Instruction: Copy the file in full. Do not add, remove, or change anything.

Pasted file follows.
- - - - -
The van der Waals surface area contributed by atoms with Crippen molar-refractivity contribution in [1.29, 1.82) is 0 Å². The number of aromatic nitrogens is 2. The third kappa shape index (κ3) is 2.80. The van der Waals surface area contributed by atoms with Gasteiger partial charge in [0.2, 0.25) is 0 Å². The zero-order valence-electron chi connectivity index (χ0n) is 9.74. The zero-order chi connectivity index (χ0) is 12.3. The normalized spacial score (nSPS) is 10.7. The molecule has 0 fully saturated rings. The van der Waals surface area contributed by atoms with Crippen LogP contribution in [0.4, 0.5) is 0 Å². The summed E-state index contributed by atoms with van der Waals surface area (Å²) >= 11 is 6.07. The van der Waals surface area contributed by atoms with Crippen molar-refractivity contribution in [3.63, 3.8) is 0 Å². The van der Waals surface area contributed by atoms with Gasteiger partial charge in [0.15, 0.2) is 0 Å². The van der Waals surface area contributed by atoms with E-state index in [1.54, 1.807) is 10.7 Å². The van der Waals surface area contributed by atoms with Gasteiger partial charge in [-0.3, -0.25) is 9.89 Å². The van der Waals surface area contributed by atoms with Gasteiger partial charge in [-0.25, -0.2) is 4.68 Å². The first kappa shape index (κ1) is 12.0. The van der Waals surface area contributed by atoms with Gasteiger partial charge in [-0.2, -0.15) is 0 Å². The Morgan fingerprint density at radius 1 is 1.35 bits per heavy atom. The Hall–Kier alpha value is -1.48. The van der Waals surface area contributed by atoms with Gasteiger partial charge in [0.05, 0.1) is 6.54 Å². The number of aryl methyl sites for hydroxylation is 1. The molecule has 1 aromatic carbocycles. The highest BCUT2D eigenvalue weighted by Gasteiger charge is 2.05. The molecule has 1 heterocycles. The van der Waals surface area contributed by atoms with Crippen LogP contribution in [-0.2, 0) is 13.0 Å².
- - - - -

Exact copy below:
The van der Waals surface area contributed by atoms with Crippen molar-refractivity contribution in [1.29, 1.82) is 0 Å². The number of aromatic nitrogens is 2. The third kappa shape index (κ3) is 2.80. The van der Waals surface area contributed by atoms with Gasteiger partial charge in [0.2, 0.25) is 0 Å². The zero-order valence-electron chi connectivity index (χ0n) is 9.74. The zero-order chi connectivity index (χ0) is 12.3. The normalized spacial score (nSPS) is 10.7. The molecule has 0 fully saturated rings. The van der Waals surface area contributed by atoms with Crippen LogP contribution in [0.4, 0.5) is 0 Å². The summed E-state index contributed by atoms with van der Waals surface area (Å²) >= 11 is 6.07. The van der Waals surface area contributed by atoms with Crippen molar-refractivity contribution in [3.63, 3.8) is 0 Å². The van der Waals surface area contributed by atoms with Gasteiger partial charge in [0.15, 0.2) is 0 Å². The van der Waals surface area contributed by atoms with E-state index in [1.54, 1.807) is 10.7 Å². The van der Waals surface area contributed by atoms with Gasteiger partial charge in [-0.3, -0.25) is 9.89 Å². The van der Waals surface area contributed by atoms with Gasteiger partial charge in [-0.25, -0.2) is 4.68 Å². The first kappa shape index (κ1) is 12.0. The van der Waals surface area contributed by atoms with Gasteiger partial charge in [-0.2, -0.15) is 0 Å². The Morgan fingerprint density at radius 1 is 1.35 bits per heavy atom. The Hall–Kier alpha value is -1.48. The van der Waals surface area contributed by atoms with Gasteiger partial charge in [0.05, 0.1) is 6.54 Å². The number of aryl methyl sites for hydroxylation is 1. The molecule has 1 aromatic carbocycles. The highest BCUT2D eigenvalue weighted by Gasteiger charge is 2.05. The molecule has 1 heterocycles. The van der Waals surface area contributed by atoms with Crippen LogP contribution in [-0.2, 0) is 13.0 Å².